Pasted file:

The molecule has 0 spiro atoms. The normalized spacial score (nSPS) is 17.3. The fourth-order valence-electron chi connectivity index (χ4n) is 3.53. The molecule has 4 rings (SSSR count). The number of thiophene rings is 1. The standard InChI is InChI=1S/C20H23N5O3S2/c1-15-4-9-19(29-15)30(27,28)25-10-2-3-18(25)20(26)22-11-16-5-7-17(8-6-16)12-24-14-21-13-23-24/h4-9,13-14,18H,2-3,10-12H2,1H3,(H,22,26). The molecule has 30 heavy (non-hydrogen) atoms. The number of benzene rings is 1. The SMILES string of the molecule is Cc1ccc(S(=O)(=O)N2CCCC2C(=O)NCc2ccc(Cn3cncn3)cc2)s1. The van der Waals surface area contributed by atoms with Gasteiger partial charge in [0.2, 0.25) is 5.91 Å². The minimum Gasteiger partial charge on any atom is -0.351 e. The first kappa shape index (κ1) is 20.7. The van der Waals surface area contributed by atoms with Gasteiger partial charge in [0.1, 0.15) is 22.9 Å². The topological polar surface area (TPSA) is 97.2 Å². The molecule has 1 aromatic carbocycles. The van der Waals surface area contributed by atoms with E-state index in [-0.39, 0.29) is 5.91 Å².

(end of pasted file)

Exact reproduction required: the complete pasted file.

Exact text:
The molecule has 0 spiro atoms. The normalized spacial score (nSPS) is 17.3. The fourth-order valence-electron chi connectivity index (χ4n) is 3.53. The molecule has 4 rings (SSSR count). The number of thiophene rings is 1. The standard InChI is InChI=1S/C20H23N5O3S2/c1-15-4-9-19(29-15)30(27,28)25-10-2-3-18(25)20(26)22-11-16-5-7-17(8-6-16)12-24-14-21-13-23-24/h4-9,13-14,18H,2-3,10-12H2,1H3,(H,22,26). The molecule has 30 heavy (non-hydrogen) atoms. The number of benzene rings is 1. The SMILES string of the molecule is Cc1ccc(S(=O)(=O)N2CCCC2C(=O)NCc2ccc(Cn3cncn3)cc2)s1. The van der Waals surface area contributed by atoms with Gasteiger partial charge in [0.2, 0.25) is 5.91 Å². The minimum Gasteiger partial charge on any atom is -0.351 e. The first kappa shape index (κ1) is 20.7. The van der Waals surface area contributed by atoms with Gasteiger partial charge in [0.1, 0.15) is 22.9 Å². The topological polar surface area (TPSA) is 97.2 Å². The molecule has 1 aromatic carbocycles. The van der Waals surface area contributed by atoms with E-state index in [-0.39, 0.29) is 5.91 Å².